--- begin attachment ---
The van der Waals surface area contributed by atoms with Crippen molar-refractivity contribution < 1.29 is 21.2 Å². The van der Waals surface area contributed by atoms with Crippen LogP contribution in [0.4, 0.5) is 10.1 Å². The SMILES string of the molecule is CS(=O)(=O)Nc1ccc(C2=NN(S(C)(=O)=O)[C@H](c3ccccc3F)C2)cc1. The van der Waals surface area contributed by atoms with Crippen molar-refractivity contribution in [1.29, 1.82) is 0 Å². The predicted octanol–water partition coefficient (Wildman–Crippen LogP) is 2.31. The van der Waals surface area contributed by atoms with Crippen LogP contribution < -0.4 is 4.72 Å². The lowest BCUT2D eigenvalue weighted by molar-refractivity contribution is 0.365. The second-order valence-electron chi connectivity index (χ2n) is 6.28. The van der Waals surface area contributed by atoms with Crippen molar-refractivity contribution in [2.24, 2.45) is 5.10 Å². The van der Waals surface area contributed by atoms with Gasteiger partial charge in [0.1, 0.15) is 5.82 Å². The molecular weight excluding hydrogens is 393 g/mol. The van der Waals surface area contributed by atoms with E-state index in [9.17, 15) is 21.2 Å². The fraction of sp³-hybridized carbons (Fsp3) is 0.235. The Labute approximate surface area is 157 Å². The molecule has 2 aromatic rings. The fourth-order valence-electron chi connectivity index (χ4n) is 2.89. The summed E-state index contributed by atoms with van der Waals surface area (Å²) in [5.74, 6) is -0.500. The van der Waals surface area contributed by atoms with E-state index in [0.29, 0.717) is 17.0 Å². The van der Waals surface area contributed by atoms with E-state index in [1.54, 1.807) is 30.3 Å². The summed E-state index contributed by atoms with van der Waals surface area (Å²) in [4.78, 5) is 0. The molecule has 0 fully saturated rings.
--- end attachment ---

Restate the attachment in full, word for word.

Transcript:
The van der Waals surface area contributed by atoms with Crippen molar-refractivity contribution < 1.29 is 21.2 Å². The van der Waals surface area contributed by atoms with Crippen LogP contribution in [0.4, 0.5) is 10.1 Å². The SMILES string of the molecule is CS(=O)(=O)Nc1ccc(C2=NN(S(C)(=O)=O)[C@H](c3ccccc3F)C2)cc1. The van der Waals surface area contributed by atoms with Crippen molar-refractivity contribution in [1.29, 1.82) is 0 Å². The predicted octanol–water partition coefficient (Wildman–Crippen LogP) is 2.31. The van der Waals surface area contributed by atoms with Crippen LogP contribution < -0.4 is 4.72 Å². The lowest BCUT2D eigenvalue weighted by molar-refractivity contribution is 0.365. The second-order valence-electron chi connectivity index (χ2n) is 6.28. The van der Waals surface area contributed by atoms with Crippen molar-refractivity contribution in [2.24, 2.45) is 5.10 Å². The van der Waals surface area contributed by atoms with Gasteiger partial charge in [0.1, 0.15) is 5.82 Å². The molecular weight excluding hydrogens is 393 g/mol. The van der Waals surface area contributed by atoms with E-state index in [9.17, 15) is 21.2 Å². The fraction of sp³-hybridized carbons (Fsp3) is 0.235. The Labute approximate surface area is 157 Å². The molecule has 2 aromatic rings. The fourth-order valence-electron chi connectivity index (χ4n) is 2.89. The summed E-state index contributed by atoms with van der Waals surface area (Å²) in [5.74, 6) is -0.500. The van der Waals surface area contributed by atoms with E-state index in [0.29, 0.717) is 17.0 Å². The van der Waals surface area contributed by atoms with E-state index in [1.54, 1.807) is 30.3 Å². The summed E-state index contributed by atoms with van der Waals surface area (Å²) in [4.78, 5) is 0. The molecule has 0 fully saturated rings.